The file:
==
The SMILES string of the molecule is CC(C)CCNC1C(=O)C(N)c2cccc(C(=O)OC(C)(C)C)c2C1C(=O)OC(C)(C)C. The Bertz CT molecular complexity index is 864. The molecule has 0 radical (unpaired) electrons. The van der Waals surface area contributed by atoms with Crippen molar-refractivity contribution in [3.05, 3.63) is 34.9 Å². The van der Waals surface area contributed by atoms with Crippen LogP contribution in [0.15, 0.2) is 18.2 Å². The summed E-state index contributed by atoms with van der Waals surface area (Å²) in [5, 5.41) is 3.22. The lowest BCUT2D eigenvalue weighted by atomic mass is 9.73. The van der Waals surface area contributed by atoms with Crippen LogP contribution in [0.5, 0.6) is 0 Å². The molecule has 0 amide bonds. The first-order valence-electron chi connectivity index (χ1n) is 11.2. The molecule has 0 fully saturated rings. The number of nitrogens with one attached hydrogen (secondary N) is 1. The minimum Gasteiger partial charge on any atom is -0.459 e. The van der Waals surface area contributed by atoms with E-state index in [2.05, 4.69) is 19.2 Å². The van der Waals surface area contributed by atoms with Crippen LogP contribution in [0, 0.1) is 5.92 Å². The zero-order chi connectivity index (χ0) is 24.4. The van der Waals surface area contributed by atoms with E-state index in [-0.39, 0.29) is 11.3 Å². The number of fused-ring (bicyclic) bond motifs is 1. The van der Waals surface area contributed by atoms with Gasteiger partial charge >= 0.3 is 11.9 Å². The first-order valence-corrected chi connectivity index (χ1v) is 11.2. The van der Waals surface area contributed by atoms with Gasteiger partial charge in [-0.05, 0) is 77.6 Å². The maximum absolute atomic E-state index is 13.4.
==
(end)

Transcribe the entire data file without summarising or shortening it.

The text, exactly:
The SMILES string of the molecule is CC(C)CCNC1C(=O)C(N)c2cccc(C(=O)OC(C)(C)C)c2C1C(=O)OC(C)(C)C. The Bertz CT molecular complexity index is 864. The molecule has 0 radical (unpaired) electrons. The van der Waals surface area contributed by atoms with Crippen molar-refractivity contribution in [3.05, 3.63) is 34.9 Å². The van der Waals surface area contributed by atoms with Crippen LogP contribution in [0.15, 0.2) is 18.2 Å². The summed E-state index contributed by atoms with van der Waals surface area (Å²) in [5, 5.41) is 3.22. The lowest BCUT2D eigenvalue weighted by atomic mass is 9.73. The van der Waals surface area contributed by atoms with Crippen LogP contribution in [0.5, 0.6) is 0 Å². The molecule has 0 amide bonds. The first-order valence-electron chi connectivity index (χ1n) is 11.2. The molecule has 0 fully saturated rings. The number of nitrogens with one attached hydrogen (secondary N) is 1. The minimum Gasteiger partial charge on any atom is -0.459 e. The van der Waals surface area contributed by atoms with E-state index in [2.05, 4.69) is 19.2 Å². The van der Waals surface area contributed by atoms with Crippen LogP contribution in [0, 0.1) is 5.92 Å². The zero-order chi connectivity index (χ0) is 24.4. The van der Waals surface area contributed by atoms with E-state index in [-0.39, 0.29) is 11.3 Å². The number of fused-ring (bicyclic) bond motifs is 1. The van der Waals surface area contributed by atoms with Gasteiger partial charge >= 0.3 is 11.9 Å². The first-order valence-corrected chi connectivity index (χ1v) is 11.2. The van der Waals surface area contributed by atoms with Gasteiger partial charge in [-0.05, 0) is 77.6 Å². The maximum absolute atomic E-state index is 13.4.